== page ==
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    Be honest and sincere.[5] It's okay to tell him that you're disappointed, that it may take some time before you can see him again, and whatever else you're feeling. This isn't the same thing as asking him to support you emotionally. Being honest about your feelings will show him that you're still interested in communication and that you respect him enough to let him in on your own emotional process. Also, since he was honest with you, it's good to match that honesty in your response.

Part 2
Recovering Your Self-Esteem

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    Ask yourself what you were hoping to receive. When we want to be in a relationship with someone, it usually means there are things we want from that person, such as care, intimacy, and companionship.[6] Try to figure out what you were wanting, and then see if there are other ways to get the same things.
    • For example, do you have a close friend you can spend more time with? Is there someone else that would actually be a better fit romantically for these needs? Once you've discovered what it is you need, you can address those needs directly.
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    Recognize that each situation and person is unique. Just because one guy rejects you doesn't mean everyone else will. Avoid over-generalizing and thinking that you're undesirable just because it didn't work out with one person. It's possible he doesn't even dislike you; sometimes guys are just not ready for a relationship or the timing is off. Avoid making assumptions about your self-worth because of a rejection. [7]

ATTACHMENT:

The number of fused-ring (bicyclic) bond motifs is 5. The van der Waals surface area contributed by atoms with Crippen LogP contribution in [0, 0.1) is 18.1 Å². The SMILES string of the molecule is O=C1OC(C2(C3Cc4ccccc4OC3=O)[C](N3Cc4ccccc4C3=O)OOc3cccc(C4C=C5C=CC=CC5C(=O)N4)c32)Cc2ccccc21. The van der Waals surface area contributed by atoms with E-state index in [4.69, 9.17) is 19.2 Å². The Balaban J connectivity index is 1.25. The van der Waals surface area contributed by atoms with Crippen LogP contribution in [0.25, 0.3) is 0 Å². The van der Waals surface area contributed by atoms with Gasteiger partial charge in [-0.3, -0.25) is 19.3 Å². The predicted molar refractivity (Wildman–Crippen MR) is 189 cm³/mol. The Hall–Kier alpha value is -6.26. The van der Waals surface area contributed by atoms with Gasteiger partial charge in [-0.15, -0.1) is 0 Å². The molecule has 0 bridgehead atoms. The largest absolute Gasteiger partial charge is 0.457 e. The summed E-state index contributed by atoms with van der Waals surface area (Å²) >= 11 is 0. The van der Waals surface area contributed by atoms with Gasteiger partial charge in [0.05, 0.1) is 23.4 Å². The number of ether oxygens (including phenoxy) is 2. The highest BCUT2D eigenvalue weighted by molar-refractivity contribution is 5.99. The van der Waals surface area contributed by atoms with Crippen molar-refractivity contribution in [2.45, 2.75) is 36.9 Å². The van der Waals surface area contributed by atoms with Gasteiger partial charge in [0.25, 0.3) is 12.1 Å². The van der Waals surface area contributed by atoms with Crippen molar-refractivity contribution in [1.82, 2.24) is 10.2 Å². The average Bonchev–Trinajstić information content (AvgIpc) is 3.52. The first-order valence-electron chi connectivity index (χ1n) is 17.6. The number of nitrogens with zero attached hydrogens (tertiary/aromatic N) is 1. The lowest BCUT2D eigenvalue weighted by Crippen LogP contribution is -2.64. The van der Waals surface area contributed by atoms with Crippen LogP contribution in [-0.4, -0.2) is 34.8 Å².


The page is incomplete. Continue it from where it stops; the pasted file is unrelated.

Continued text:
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    Make a list of things you love about yourself. When a guy rejects you, it says nothing about you. All it does is show that you two weren't compatible. There are other guys who will appreciate what you have to offer. Make a list of these things to remind yourself of your worth and desirability. Here are some potential examples:
    • Are you a great cook?
    • Are you confident in yourself?
    • Are you financially independent?
    • Are you pursuing an education? Do you already have one?
    • Can you deal with spiders and insects? Some guys are afraid of them!
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    Avoid blaming yourself.[8] Avoid the temptation of trying to figure out "what you did wrong" or how you aren't "good enough." There are guys who will accept you for who you are, so don't think you need to change in order to be appreciated and loved. If a guy rejects you, he wasn't the one for you.
    • A common mental mistake that people make is called "personalization." This involves thinking that everything someone does is a reaction to you personally. Avoid personalizing the guy's reaction by thinking that it reflects directly on you and your self-worth. Him saying no does not mean anything about your self-worth.
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    Take some pain relieving medication. It may sound silly, but social rejection activates the same pathways in the brain as physical pain. If you're experiencing a lot of pain over the rejection, take some acetaminophen (Tylenol). It may not completely eliminate the hurt, but studies show that it can help. [9]